We got back to the condo, changed clothes, showered, snagged our Netrunner stuff, and raced back to the gaming area. It was time for the constructed Netrunner tournament and it started as soon as we arrived. It was an abbreviated tournament due to time constrictions, but that made it rather unique and interesting. There were four rounds, each round 40 minutes long. However, each round consisted of a corporation vs. a runner, neither player playing both sides as usual. Opponents, and which side they played, was predetermined, so that every player played two games as the corporation and two games as the runner. There was also a custom score system awarding points for wins, timed wins, and ties. We had six players total in the tournament with the four of us and two others.
Katie brought her usual Jinteki: Personal Evolution deck, playing it for the first time since Future Proof was released (so, more Ronin). She swapped our her staple Criminal Gabe deck for a Criminal Andy deck.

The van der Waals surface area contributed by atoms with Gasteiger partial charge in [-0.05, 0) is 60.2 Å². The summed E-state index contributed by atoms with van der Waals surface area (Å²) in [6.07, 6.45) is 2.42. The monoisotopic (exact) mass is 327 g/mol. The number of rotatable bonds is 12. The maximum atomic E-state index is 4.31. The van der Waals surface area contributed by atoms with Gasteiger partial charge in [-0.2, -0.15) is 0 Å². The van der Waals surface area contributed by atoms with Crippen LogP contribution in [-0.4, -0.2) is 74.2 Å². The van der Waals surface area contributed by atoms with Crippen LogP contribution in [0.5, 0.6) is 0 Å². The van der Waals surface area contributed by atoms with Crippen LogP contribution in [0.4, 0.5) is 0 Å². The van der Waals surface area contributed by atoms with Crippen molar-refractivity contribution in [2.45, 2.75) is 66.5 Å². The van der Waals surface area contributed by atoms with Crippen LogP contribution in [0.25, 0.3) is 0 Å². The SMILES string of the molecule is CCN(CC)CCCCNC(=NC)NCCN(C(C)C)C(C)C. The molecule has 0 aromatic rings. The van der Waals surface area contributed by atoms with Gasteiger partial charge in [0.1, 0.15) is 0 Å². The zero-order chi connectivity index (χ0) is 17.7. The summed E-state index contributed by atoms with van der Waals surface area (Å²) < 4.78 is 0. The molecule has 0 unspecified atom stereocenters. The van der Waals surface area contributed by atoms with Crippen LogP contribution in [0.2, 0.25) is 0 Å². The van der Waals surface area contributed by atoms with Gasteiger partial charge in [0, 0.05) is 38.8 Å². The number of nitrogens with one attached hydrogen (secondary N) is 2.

I brought my NBN: Making News deck, the Never Advance variant, also my first time playing with Future Proof cards. I also was using an experimental Shaper Chaos deck, the R&D Big Dig Vamp variant.
Jon, my brother-in-law, ran with Weyland: Building a Better World and Anarch: Noise. I liked his Noise deck and had offered some advice there, but I never got a chance to sit down and really analyze his Weyland deck - just gave the standard advice to throw in some NBN tricks if he's going for the tag 'n' bag.
Marissa, my sister, brought in her Jinteki: Personal Evolution and Shaper: Kate decks. She'd spent some time studying and working with Katie's Jinteki deck over the week, and went for a lot of the same style and tricks. I helped her out with the Shaper deck a bit, trying to trim the fat (Net Shield) and supplement some of her weak spots (Ninja).
We all had familiar opponents in the opening round... my corp against Marissa's runner, Katie's corp against Jon's runner. Marissa got an early start with an agenda stolen towards the beginning and a full rig set-up very quickly. Fortunately, I managed to get SanSan down, and with the aid of some AstroScript counters, never had an agenda on the table during her turn and was able to fast advance agendas out of my hand to victory.